As the popularity of purchasing pet medications from online pet medication retailers continues to increase, it becomes an ever increasingly controversial aspect of the pet health care industry. Veterinarians are disturbed by this trend first and foremost because of the loss of pet medication revenue being funneled instead to large pet medication online corporations. From an ethical standpoint, the sale of many of these medications occurs by unethical means, that is, manufacturers whose policy is to enforce quality control by making their products veterinarian exclusive, have this policy circumvented by online pet med corporations that entice a few o greedy vets into buying mass quantities of these medications on their behalf to be channeled into the online retail market for a fee. According to the May 2008 edition of Veterinary Practice News in an article titled "Product Diversion," the online retail pet med market diverts $200 million to $300 million per year on flea preventive medication alone, representing a staggering amount of revenue lost for veternary clinics.
When pet owners choose to save a buck by using these outlets, they think that they are getting one over on the system and sticking it to us greedy vets, but they never stop realize that they hurt themselves, other pet owners, and the community as a whole in the long run. From a strictly economical standpoint, when pet owners choose to buy their pet medications from an online pharmacy rather than a local veterinary clinic, they divert their money from their local economy, and instead feed a corporate giant could that not care less about the economic stability of their city. Local veterinary clinics use revenue to provide health care for their employees and provide them with regular bonuses and raises. Health care, bonuses, and regular raises allows veterinary clinic employees the financial freedom to spend, thereby infusing their own money in the local economy.
Revenue is also used by many clinics to give back to the community. In my clinic, we donate net profits on certain products to a memorial fund established to provide health care for pets of the less fortunate that could not otherwise afford it. We also provide significantly discounted health care services for many animal rescue groups in our county. We are but one example of countless veterinary clinics that engage in giving back to the community for the benefit of animals and pet owners.
By choking off a significant share of the pet care industry's revenue by choosing to patronize corporate giants for your pet health medication needs, veterinary clinics are left with a diminished capacity to provide for their staff and engage in community works. As this trend approaches a critical point where revenue is lost to the point that practice ability to maintain quality employee standards (a situation that is already occuring), practice owners have no choice than to either cut staff, cut benefits, and/or seek alternate ways to make up for that revenue.
One aspect of veterinary medicine that corporate giants cannot touch or capitalize on or exploit is our minds and our skills. With preventive medical sales becoming increassingly a less significant source of revenue for veterinary clinics, practices are gradually establishing a shift where a greater focus is placed on services rather than products. As a result, while the online pet med retail shopper may save $5.00 to $15.00 on preventive medications, they and other pet owners will pay more for examinations, dental prophylaxis, in-hospital treatments, surgeries, and just about any other aspect of veterinary medicine that falls under the category of "services." The Veterinary Practice News Article quoted from earlier in this post is actually a how-to article for veterinarians to begin a veterinary practice paradigm shift from a reliance on product sales to a greater reliance on revenue procured from services, as the result of the increasing popularity of online pet med retailers.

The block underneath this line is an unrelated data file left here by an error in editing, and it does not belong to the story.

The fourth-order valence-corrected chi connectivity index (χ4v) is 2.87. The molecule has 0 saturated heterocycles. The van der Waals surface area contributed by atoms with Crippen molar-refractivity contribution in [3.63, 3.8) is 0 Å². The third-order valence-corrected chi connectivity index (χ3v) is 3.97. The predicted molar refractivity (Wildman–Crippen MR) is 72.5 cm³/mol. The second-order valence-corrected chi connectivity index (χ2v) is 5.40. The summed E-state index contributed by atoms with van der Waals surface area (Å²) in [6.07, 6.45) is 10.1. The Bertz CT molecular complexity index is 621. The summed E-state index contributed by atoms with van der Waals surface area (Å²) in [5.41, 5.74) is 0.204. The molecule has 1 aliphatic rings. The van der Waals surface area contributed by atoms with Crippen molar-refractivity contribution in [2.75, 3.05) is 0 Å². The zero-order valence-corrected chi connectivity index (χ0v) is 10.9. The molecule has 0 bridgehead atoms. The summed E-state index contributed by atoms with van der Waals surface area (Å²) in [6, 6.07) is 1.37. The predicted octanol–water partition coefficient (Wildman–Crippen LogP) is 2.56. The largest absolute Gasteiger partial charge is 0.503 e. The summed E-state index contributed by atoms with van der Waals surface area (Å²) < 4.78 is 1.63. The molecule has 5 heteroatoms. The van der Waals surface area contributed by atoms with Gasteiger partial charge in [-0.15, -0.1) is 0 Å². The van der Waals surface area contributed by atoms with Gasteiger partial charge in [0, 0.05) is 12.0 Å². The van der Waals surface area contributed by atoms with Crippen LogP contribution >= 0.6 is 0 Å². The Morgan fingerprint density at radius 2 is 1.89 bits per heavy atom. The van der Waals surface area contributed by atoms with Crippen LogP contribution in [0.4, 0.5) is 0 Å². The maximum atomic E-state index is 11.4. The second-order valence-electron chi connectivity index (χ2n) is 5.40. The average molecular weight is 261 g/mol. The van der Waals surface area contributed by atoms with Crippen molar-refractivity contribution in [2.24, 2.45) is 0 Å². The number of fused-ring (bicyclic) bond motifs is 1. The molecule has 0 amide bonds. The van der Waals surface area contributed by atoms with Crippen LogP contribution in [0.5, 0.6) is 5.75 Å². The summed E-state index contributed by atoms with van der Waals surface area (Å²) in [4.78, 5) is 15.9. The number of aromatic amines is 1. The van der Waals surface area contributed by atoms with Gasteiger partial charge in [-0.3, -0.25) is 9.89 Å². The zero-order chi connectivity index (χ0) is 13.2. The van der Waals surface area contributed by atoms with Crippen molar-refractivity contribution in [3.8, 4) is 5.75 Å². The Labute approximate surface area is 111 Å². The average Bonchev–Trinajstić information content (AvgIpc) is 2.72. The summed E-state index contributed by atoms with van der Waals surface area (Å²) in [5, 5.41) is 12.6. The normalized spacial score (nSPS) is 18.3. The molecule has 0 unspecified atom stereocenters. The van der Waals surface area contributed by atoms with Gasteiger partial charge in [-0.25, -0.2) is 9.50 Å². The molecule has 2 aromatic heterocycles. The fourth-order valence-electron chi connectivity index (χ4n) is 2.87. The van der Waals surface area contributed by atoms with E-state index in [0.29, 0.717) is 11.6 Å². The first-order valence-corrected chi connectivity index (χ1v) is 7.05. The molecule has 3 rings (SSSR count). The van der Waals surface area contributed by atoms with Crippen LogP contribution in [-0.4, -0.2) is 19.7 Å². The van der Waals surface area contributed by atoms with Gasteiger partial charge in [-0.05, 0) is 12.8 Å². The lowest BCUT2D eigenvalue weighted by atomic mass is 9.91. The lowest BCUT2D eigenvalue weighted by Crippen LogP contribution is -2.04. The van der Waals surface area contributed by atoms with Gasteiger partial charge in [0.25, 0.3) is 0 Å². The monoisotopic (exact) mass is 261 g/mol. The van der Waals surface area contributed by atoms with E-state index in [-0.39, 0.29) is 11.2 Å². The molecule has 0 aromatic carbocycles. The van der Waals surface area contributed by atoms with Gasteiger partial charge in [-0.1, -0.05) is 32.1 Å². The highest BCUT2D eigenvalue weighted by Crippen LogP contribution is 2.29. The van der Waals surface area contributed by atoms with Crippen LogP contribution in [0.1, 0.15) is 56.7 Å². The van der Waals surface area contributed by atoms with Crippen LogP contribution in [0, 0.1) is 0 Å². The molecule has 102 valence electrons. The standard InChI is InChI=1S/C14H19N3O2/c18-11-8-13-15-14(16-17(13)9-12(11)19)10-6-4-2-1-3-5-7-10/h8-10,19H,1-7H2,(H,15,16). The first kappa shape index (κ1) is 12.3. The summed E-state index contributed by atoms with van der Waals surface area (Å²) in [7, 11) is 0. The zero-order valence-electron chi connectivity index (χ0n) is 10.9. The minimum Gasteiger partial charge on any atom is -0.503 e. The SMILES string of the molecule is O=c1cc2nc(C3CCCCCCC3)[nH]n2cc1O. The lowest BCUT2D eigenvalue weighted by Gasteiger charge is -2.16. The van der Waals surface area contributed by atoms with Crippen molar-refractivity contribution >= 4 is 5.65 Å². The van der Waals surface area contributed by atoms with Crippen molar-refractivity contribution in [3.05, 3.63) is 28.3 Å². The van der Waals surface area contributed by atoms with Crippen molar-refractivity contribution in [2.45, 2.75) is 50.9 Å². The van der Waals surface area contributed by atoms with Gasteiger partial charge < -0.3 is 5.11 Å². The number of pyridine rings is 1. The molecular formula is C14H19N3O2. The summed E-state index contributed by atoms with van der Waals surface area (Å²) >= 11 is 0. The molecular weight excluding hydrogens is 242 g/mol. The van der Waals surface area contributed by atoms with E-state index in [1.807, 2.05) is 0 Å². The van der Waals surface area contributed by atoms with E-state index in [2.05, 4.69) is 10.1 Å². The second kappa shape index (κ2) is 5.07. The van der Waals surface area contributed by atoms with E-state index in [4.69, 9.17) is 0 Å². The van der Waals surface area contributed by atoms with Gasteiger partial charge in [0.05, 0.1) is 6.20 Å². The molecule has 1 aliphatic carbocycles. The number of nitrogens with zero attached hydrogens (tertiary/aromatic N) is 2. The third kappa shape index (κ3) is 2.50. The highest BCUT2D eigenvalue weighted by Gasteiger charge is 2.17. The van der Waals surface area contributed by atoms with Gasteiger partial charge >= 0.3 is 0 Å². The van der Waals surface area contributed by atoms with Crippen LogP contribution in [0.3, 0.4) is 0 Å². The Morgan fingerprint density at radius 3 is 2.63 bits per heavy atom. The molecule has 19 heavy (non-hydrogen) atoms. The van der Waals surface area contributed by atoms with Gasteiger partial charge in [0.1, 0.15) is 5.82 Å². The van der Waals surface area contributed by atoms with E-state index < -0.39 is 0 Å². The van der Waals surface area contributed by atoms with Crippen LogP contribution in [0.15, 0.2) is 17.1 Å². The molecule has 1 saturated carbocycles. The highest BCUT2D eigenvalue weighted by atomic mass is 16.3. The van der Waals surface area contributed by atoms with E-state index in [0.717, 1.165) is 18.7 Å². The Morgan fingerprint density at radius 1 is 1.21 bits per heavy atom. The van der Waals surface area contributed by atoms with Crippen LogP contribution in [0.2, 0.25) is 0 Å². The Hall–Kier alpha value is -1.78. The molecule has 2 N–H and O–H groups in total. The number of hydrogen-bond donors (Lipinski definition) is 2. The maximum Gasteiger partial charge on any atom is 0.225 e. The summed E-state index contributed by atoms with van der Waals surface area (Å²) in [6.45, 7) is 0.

The ones that indeed get hurt the most from online pet med retailers are the many pet owners that continue to choose purchase their preventive medications from veterinary clinics. They unfortunately share in the burden of increased costs of services at no fault of their own. However, while pet owners who frequent online pet med retailers may save a little here and there, when the time comes that their pets require veterinary services to maintain or sustain their pet's health, they too will feel this burden, and in the long run, their preventive medications savings will be at best minimal, if not negated or worse.
My message to all that order pet meds from online pet med retailers is to realize that you purchase veterinarian exclusive medications that are obtained by unethical means dictated by greed above all. If this does not detract you from buying meds online, then consider that you contribute to the compromise of your local economy by funnelling your local money out of your community an into the pockets of corporations. Consider also that this loss of veterinary practice revenue comes at the cost of maintaining optimal employment conditions for veterinary practice staff and leaves us less disposable income to engage in community works that help people and animals of the community. Finally, know that in the long run, your patronage of online pet med retailers will ultimately cost you significantly more in pet health care services, likely negating any savings you may have gained under the best of circumstances. However, for the pet owners that loyally purchase their products from veterinary clinics, through no fault of their own, have to help shoulder the burden of increased cost of services that your actions contributed to.